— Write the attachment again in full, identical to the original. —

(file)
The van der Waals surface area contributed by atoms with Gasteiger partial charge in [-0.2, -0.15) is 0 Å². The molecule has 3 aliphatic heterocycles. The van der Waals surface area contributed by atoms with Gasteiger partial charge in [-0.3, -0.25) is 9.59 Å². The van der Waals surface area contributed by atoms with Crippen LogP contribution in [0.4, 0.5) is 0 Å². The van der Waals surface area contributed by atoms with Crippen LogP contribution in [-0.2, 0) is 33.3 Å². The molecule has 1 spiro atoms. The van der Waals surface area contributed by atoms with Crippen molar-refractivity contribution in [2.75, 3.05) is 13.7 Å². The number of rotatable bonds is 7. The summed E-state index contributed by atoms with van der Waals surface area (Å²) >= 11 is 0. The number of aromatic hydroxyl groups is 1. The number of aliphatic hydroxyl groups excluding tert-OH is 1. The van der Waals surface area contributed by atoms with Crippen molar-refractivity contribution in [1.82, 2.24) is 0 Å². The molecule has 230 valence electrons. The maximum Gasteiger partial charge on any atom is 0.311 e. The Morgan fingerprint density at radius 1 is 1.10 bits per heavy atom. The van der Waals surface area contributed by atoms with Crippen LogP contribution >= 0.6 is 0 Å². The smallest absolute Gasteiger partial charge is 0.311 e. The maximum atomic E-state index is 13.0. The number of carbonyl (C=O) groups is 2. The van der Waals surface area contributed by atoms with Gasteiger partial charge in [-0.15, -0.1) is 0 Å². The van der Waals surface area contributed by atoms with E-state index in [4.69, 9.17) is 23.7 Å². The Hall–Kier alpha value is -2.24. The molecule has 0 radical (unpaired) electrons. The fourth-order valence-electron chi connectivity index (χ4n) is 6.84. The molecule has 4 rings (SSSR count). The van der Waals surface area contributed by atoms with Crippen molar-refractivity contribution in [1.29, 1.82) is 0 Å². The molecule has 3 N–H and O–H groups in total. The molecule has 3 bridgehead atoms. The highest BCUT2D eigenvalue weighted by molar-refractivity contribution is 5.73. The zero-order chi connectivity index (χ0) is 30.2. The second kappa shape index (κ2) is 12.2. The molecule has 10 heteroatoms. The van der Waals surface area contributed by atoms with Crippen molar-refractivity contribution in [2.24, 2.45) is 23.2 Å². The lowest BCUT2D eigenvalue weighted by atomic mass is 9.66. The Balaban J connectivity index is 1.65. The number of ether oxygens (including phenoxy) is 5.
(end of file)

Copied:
The van der Waals surface area contributed by atoms with Gasteiger partial charge in [-0.2, -0.15) is 0 Å². The molecule has 3 aliphatic heterocycles. The van der Waals surface area contributed by atoms with Gasteiger partial charge in [-0.3, -0.25) is 9.59 Å². The van der Waals surface area contributed by atoms with Crippen LogP contribution in [0.4, 0.5) is 0 Å². The van der Waals surface area contributed by atoms with Crippen LogP contribution in [-0.2, 0) is 33.3 Å². The molecule has 1 spiro atoms. The van der Waals surface area contributed by atoms with Crippen molar-refractivity contribution in [2.75, 3.05) is 13.7 Å². The number of rotatable bonds is 7. The summed E-state index contributed by atoms with van der Waals surface area (Å²) >= 11 is 0. The number of aromatic hydroxyl groups is 1. The number of aliphatic hydroxyl groups excluding tert-OH is 1. The van der Waals surface area contributed by atoms with Crippen molar-refractivity contribution in [1.82, 2.24) is 0 Å². The molecule has 230 valence electrons. The maximum Gasteiger partial charge on any atom is 0.311 e. The Morgan fingerprint density at radius 1 is 1.10 bits per heavy atom. The van der Waals surface area contributed by atoms with Crippen LogP contribution >= 0.6 is 0 Å². The smallest absolute Gasteiger partial charge is 0.311 e. The maximum atomic E-state index is 13.0. The number of carbonyl (C=O) groups is 2. The van der Waals surface area contributed by atoms with Gasteiger partial charge in [-0.15, -0.1) is 0 Å². The van der Waals surface area contributed by atoms with E-state index in [4.69, 9.17) is 23.7 Å². The Hall–Kier alpha value is -2.24. The molecule has 0 radical (unpaired) electrons. The fourth-order valence-electron chi connectivity index (χ4n) is 6.84. The molecule has 4 rings (SSSR count). The van der Waals surface area contributed by atoms with Crippen molar-refractivity contribution in [1.29, 1.82) is 0 Å². The molecule has 3 N–H and O–H groups in total. The molecule has 3 bridgehead atoms. The highest BCUT2D eigenvalue weighted by molar-refractivity contribution is 5.73. The zero-order chi connectivity index (χ0) is 30.2. The second kappa shape index (κ2) is 12.2. The molecule has 10 heteroatoms. The van der Waals surface area contributed by atoms with Crippen molar-refractivity contribution in [2.24, 2.45) is 23.2 Å². The lowest BCUT2D eigenvalue weighted by atomic mass is 9.66. The Balaban J connectivity index is 1.65. The number of ether oxygens (including phenoxy) is 5.